I'd like to share more from Martin Nicolaus' book, "Empowering Your Sober Self." http://www.amazon.com/Empowering-Your-Sober-Self-Addiction/dp/047037229X/ref=sr_1_1?ie=UTF8&s=books&qid=1250777093&sr=1-1#This book is helping me articulate and understand my own experience and I believe that will help me move forward in my recovery.
The 12-Step Gauntlet of Negativew Emotions
Research shows that stress and other negative emotions are important risk factors in producing relapse in the newly sober. Negative emotional states are by far the leading cause of relapse. In this regard, the clinical wisdom of exposing people who are newly sober to the experience of the 12-step program is open to question.
The 12-step program, as others have pointed out, is a gauntlet of negative emotional encounters.
In step 1, as we have seen, there is the stress of feeling powerless.
In step 2, there is the stress of being labeled insane.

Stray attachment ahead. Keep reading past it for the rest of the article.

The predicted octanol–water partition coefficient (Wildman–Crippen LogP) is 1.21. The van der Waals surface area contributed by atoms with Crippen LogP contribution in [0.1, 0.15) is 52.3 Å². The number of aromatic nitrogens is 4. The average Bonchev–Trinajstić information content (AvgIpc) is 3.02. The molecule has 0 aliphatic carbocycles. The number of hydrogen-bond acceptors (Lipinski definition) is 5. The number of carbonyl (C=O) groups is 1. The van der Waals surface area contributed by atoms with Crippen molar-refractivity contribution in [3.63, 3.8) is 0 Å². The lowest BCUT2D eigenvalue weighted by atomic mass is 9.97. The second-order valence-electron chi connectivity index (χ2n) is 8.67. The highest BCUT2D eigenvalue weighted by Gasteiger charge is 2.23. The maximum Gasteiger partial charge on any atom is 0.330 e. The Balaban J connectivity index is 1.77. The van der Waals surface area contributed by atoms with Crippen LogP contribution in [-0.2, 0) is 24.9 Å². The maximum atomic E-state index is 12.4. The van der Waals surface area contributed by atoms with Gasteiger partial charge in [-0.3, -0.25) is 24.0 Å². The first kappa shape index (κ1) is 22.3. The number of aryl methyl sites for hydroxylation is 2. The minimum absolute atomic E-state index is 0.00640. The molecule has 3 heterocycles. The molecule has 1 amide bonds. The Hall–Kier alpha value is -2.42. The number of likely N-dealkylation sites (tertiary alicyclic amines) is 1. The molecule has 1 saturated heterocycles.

In step 3, people are asked to surrender themselves, again raising the feeling of powerlessness.
In step 4, people are told to take a "moral inventory" implying that they are morally deficient and setting the stage for feelings of guilt and shame.
In step 5, people are supposed to focus on all their "wrongs."
Step 6 centers on the person's "defects of character."
Step 7 has to do with "shortcomings."
In step 8, people are asked to look at all the harm they have caused to other people, underlining what Bad Persons they are.
In steps 9 and 10, this is repeated and deepened.
Step 11 implies that people are too clueless to figure out what to do with their life.
Step 12 calls on people to recruit other alcoholics to undergo this same series of exposures.
In my experience, the program of AA was a house of cards that toppled when my addiction became reactivated. After six years of working the 12 steps, I felt so bad about myself inside that I didn't feel I deserved sobriety, or much of anything good in my life. Intuitively, I knew that not only was it not helping me, it was making me worse. But every person I spoke with (almost), every professional, every recovering person (almost) still said AA was the way to go. And because I really do try to be a very good girl, I went back over and over for 15 years, not consciously realizing that every time I walked through the doors it reinforced the negative feelings about myself. You can't keep feeding yourself the poison and expect to get well. In my opinion that goes for alcohol and AA.
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